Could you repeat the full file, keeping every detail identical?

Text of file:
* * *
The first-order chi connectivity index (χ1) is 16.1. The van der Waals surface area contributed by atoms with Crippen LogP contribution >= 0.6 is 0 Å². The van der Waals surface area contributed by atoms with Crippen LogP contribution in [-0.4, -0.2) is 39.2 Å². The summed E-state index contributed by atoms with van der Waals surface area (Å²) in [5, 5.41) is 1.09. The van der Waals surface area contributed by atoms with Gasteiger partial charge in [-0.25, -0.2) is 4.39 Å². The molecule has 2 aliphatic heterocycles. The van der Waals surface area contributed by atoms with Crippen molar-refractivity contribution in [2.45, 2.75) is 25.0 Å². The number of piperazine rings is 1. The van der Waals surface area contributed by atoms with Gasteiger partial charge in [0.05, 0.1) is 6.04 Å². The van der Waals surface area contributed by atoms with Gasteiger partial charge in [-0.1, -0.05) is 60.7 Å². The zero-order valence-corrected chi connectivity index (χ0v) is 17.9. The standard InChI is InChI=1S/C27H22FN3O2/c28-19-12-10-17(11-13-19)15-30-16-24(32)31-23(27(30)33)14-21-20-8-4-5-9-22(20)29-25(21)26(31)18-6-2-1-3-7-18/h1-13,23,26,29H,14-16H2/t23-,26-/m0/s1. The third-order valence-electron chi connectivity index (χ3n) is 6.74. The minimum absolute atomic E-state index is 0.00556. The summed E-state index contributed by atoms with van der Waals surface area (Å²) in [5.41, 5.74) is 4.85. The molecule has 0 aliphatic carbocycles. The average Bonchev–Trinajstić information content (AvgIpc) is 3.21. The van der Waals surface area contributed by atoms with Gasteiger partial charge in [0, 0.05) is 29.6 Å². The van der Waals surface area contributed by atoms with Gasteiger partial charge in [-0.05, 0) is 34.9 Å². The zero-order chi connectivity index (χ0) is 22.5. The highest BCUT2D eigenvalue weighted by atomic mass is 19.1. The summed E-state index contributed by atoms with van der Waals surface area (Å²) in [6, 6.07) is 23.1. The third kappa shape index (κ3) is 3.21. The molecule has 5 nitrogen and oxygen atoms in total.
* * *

The first-order chi connectivity index (χ1) is 16.1. The van der Waals surface area contributed by atoms with Crippen LogP contribution >= 0.6 is 0 Å². The van der Waals surface area contributed by atoms with Crippen LogP contribution in [-0.4, -0.2) is 39.2 Å². The summed E-state index contributed by atoms with van der Waals surface area (Å²) in [5, 5.41) is 1.09. The van der Waals surface area contributed by atoms with Gasteiger partial charge in [-0.25, -0.2) is 4.39 Å². The molecule has 2 aliphatic heterocycles. The van der Waals surface area contributed by atoms with Crippen molar-refractivity contribution in [2.45, 2.75) is 25.0 Å². The number of piperazine rings is 1. The van der Waals surface area contributed by atoms with Gasteiger partial charge in [0.05, 0.1) is 6.04 Å². The van der Waals surface area contributed by atoms with Gasteiger partial charge in [-0.1, -0.05) is 60.7 Å². The zero-order valence-corrected chi connectivity index (χ0v) is 17.9. The standard InChI is InChI=1S/C27H22FN3O2/c28-19-12-10-17(11-13-19)15-30-16-24(32)31-23(27(30)33)14-21-20-8-4-5-9-22(20)29-25(21)26(31)18-6-2-1-3-7-18/h1-13,23,26,29H,14-16H2/t23-,26-/m0/s1. The third-order valence-electron chi connectivity index (χ3n) is 6.74. The minimum absolute atomic E-state index is 0.00556. The summed E-state index contributed by atoms with van der Waals surface area (Å²) in [5.41, 5.74) is 4.85. The molecule has 0 aliphatic carbocycles. The average Bonchev–Trinajstić information content (AvgIpc) is 3.21. The van der Waals surface area contributed by atoms with Gasteiger partial charge in [0, 0.05) is 29.6 Å². The van der Waals surface area contributed by atoms with Gasteiger partial charge in [-0.05, 0) is 34.9 Å². The zero-order chi connectivity index (χ0) is 22.5. The highest BCUT2D eigenvalue weighted by atomic mass is 19.1. The summed E-state index contributed by atoms with van der Waals surface area (Å²) in [6, 6.07) is 23.1. The third kappa shape index (κ3) is 3.21. The molecule has 5 nitrogen and oxygen atoms in total.